I managed to clean the switchback and begin the slow grind up Horn Mountain. This section I feel is one of the hardest. Beginning with this climb there are 4 lengthy climbs before you get to the Snake Creek Gap parking lot. The first is the longest but also the easiest of them, the remaining 3 are all rideable, but technically challenging with root step ups, loose rocks, and steep pitches. Every race, one of my mini goals is to clean all 4; it is about 50/50 chance for me. Today, I had a small victory and did it. Mind you, I could probably walk it just as fast, but where lies the challenge with that?
The final 2 descents down to the parking lot were as sketchy as hell! Watering eyes, heavy leaf cover, and multitudes of baby heads made for a butt puckering slow ass ride down; I felt like a beginner. As I looked at my Garmin heading into the parking lot, I was right at 2 hours. Welp, there goes my 4 hour wish.
At least I was warm. I ditched my dead gloves for my HandUp ColdER ones a core layer, guzzled some baby food, dropped my CamelBak, and grabbed a full bottle for the last half. One of the volunteers tended to my muddy glasses ... thank you! I slowly worked my way up Mill Creek Mountain, got off at the blown out sandy/rocky climb, white knuckled the switchback descent that gets worse every year, and played it safe down to Swamp Creek, even getting off and tip-toeing over the last creek crossing, as Mother Nature has turned that one into a swimming hole.
The ground had thawed by the time I began the double track climb and what with all the other racers' tracks, it was turning into a soupy mess. It felt like quicksand at times, or was that my legs beginning to die?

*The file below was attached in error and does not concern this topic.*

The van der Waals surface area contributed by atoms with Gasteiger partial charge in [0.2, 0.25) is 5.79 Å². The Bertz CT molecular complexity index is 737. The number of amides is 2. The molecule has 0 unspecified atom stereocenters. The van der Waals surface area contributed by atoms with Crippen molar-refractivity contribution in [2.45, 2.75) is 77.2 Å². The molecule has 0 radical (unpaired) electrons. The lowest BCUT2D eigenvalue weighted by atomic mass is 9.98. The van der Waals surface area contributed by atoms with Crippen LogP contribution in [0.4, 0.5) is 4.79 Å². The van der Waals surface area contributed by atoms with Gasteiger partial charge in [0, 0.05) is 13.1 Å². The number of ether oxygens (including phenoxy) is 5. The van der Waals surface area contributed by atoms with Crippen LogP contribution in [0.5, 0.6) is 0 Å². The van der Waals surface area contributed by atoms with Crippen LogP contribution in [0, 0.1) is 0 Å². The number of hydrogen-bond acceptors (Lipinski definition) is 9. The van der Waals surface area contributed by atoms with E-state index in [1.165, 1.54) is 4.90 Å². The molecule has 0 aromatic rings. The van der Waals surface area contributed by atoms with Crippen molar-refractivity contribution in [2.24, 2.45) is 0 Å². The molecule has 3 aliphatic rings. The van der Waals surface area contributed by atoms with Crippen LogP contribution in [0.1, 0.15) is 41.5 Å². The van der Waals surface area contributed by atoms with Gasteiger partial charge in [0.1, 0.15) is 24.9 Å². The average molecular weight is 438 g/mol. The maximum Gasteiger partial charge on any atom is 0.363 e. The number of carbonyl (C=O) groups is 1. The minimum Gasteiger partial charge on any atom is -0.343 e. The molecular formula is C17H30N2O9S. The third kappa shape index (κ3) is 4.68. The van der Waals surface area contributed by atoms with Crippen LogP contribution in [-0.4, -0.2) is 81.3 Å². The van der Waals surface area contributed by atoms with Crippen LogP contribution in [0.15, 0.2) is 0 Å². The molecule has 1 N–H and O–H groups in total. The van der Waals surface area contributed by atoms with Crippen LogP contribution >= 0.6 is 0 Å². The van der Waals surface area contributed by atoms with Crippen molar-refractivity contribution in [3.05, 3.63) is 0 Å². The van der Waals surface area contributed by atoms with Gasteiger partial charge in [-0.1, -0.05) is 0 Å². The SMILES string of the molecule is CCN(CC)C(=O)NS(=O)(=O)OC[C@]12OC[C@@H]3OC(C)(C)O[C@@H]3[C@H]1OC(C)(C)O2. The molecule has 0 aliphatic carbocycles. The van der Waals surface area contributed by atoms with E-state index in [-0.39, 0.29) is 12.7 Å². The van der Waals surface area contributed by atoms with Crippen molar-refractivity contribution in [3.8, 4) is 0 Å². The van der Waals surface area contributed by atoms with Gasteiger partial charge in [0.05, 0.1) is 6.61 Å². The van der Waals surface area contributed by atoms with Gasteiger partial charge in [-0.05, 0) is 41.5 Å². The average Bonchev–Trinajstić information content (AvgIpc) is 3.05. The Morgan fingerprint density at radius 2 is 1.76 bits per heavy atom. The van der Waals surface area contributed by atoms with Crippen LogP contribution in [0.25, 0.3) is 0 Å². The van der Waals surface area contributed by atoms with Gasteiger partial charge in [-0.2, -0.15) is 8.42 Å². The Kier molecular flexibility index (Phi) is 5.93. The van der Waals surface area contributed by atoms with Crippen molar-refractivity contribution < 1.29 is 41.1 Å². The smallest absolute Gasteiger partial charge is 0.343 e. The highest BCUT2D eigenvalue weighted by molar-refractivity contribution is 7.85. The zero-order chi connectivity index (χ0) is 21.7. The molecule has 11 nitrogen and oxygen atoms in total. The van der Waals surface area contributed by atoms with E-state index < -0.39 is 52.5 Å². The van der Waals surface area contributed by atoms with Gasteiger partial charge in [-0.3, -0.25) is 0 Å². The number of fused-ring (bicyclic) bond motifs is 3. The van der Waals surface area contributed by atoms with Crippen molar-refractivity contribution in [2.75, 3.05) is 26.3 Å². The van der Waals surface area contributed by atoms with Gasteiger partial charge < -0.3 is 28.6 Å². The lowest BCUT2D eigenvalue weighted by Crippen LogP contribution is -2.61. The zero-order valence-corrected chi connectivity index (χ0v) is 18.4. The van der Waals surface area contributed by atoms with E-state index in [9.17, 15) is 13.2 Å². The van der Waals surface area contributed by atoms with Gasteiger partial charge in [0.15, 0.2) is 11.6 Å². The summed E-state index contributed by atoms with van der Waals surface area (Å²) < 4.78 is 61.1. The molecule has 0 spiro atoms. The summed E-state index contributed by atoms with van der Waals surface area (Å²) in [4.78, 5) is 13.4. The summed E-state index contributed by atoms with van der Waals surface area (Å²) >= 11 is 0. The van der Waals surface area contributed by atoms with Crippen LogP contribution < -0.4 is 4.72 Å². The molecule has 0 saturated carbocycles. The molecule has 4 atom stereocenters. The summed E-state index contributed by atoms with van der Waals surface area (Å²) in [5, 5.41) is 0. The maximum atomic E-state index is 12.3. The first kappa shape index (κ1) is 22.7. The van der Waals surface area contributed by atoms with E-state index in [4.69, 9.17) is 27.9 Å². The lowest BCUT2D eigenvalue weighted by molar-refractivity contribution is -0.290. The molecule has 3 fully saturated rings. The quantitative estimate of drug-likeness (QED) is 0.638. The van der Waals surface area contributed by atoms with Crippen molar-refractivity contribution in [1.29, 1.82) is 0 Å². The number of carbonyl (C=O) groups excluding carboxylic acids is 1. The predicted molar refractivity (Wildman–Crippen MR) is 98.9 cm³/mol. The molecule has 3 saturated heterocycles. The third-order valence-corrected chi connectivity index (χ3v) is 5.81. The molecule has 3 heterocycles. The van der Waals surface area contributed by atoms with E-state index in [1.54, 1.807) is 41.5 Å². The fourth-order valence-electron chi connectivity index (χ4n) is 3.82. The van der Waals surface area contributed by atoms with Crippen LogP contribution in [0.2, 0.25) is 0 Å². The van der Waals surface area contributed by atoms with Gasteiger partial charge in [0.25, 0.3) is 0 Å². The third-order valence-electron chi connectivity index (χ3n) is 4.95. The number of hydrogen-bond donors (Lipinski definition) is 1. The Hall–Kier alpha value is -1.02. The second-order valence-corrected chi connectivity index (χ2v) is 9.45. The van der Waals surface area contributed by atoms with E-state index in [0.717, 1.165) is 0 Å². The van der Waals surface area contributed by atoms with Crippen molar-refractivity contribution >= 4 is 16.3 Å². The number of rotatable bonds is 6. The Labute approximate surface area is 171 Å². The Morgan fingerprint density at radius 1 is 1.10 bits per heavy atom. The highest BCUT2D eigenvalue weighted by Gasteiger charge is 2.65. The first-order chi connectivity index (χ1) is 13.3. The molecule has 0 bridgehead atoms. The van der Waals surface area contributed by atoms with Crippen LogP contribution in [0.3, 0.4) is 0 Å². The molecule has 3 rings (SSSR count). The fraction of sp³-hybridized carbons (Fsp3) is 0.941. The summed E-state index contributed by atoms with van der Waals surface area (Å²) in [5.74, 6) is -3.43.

Finally the last section of single track, the creme de la creme! Had I enough gas left in the tank to enjoy this? I would know very soon. As I was cruising the first slightly uphill section, Sasquatch jumped out from behind a tree and high five'd me! Now that was a morale boost that had me moving at a pretty good clip for a while.
Notables during this last 5 miles of tricky tech were cleaning the rather steepish climb before the wall, cleaning the climb right after the wall, not dying on the washed out Pisgah'ish descent, and biffing the gunsight pass climb (I was so close, but also so tired at this point).
A junior racer and I came out of the single track in close proximity and began the final pavement descent down to the finish. As he crested the last hill on the pavement, he attempted to gear down, hammer down on the pedals, AND get into the recently banned UCI Super Tuck (all at the same time), losing total control of the bike in the process, and nearly taking me out! Somehow he managed to save it and I braked/swerved away from his careening bike and we both escaped destruction. He did apologize, once he recovered.
I crossed the finish line in 4:32 ... yikes! I have got my work cut out for me for February, but I do like a challenge. Fellow Rescue Racer and long time friend, Lisa Randall, currently sits atop the leaderboard. But everyone said the course felt slow, so maybe it was not all a lack of higher end fitness for me ... we shall see.
Now for the best race news! Young Jameson, aka Snake Killer, at 11 years of age, finished the 34 miler. So stoked for this young man! One of his biggest accomplishments yet. And I believe the youngest finisher of this distance.